The impact of OS because of mechanical stress has been evaluated in several clinical studies. Hong and his colleagues have assessed the impact of mechanical stress on human parametrial ligament fibroblasts (HPLFs) in terms of oxidative damage that could favor POP pathogenesis. Tissue samples have been taken from ten patients who have undergone hysterectomy. The surgery was performed for nonmalignant pathologies. The patients included in this study did not present any collagen disorders or any other pathologies that could be associated with OS. The tissue samples have been subjected to mechanical forces of variable intensities for four hours (1,333, 2,666, or 5,333-μ strains). The researchers have noticed that the mechanical forces have led to cellular morphology alterations, such as cellular atrophy, and to the weakening of the cellular junctions. These cells have also undergone a deformation process, becoming round, despite the fact that initially they were long spindle cells. In terms of ROS production under the action of mechanical stress, the authors have reported that low mechanical strains were associated with a small increase of ROS levels, these levels significantly increasing with the intensity of the mechanical stress (especially when a 5,333-μ mechanical strain was applied). Another important aspect that this study has analyzed was the correlation between the degree of mechanical stress and the apoptotic rate of HPLFs. A lower mechanical strain of 1,333-μ did not increase the cellular apoptotic rate, whereas as higher forces like 2,666 and 5,333-μ strains have led to higher apoptotic rates. The cells that have been subjected to 5,333-μ strains have suffered a fragmentation process and only half of them were nonnecrotic cells, but out of these nonnecrotic cells, up to 50% of them were apoptotic. In the group of cells that have been subjected to lower mechanical forces, the cellular fragmentation process was not so pronounced, so the percentage of the nonnecrotic cells was significantly higher, being up to 95% in the 2,666-μ strain group. The authors have explained that this high percentage of nonnecrotic cells could be explained by the short period of time the cells were exposed to those forces [36].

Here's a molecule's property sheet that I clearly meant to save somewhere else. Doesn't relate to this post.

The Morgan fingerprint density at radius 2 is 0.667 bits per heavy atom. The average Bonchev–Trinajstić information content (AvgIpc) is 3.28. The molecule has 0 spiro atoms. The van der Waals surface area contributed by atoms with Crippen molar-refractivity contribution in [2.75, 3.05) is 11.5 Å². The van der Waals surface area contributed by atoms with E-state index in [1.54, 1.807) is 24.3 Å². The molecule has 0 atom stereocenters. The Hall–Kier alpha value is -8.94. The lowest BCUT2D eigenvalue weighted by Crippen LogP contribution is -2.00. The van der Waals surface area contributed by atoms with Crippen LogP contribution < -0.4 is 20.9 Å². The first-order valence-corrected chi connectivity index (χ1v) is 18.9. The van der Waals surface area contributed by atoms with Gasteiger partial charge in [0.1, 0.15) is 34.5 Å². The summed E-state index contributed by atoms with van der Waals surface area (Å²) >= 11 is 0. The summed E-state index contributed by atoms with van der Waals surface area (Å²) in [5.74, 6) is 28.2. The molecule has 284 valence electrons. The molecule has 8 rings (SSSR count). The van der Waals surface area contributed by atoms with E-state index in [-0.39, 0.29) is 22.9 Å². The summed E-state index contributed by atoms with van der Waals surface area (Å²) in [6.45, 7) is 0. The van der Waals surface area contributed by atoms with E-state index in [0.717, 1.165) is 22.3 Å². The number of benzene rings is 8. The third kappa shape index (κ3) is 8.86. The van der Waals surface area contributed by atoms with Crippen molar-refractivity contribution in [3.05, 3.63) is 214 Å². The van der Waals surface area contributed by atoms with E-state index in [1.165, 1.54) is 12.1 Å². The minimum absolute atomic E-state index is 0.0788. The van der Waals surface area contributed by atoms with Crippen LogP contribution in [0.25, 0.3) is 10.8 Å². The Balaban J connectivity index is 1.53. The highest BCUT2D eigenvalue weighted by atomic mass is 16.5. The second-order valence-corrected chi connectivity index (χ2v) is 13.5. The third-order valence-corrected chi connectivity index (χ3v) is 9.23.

In a study published in 2013, Kim and his collaborators have investigated the role of OS and mitochondrial apoptosis in the pelvic organ prolapse pathogenesis. The authors have assessed the presence of several biomarkers in tissue fragments that have been taken from the uterosacral ligaments: 8-hydroxy-2-deoxyguanosine (8-OHdG; biomarker of DNA oxidative damage) and 4-hydroxy-2-nonenal (4-HNE; biomarker of lipid peroxidation). The study group included 26 advanced POP patients that have undergone hysterectomy and sacrocolpopexy, whereas the control group included 29 patients with maximum stage I POP, these patients undergoing surgery for different benign pathologies. The tissue fragments have been divided in two groups, one for Western blot analysis, and the other one for immunohistochemistry and TUNEL (terminal deoxynucleotidyltransferase-mediated deoxyuridinetriphosphate nick end labeling) assay. The markers used for the evaluation of mitochondrial apoptosis were cytochrome c, cleaved capsase-3, and capsase-9. The immunohistochemical investigation of the extracted tissue fragments has revealed the presence of the OS markers in all the tissues samples, including in the fragments that have been taken from the control group. In spite of these findings, the expression of 8-OHdG and 4-HNE was significantly higher in the study group. Therefore, approximately of the analyzed tissue samples from the study group were positive for 8-OHdG and for 4-HNE, whereas in the control group, the percentages were and , respectively [44].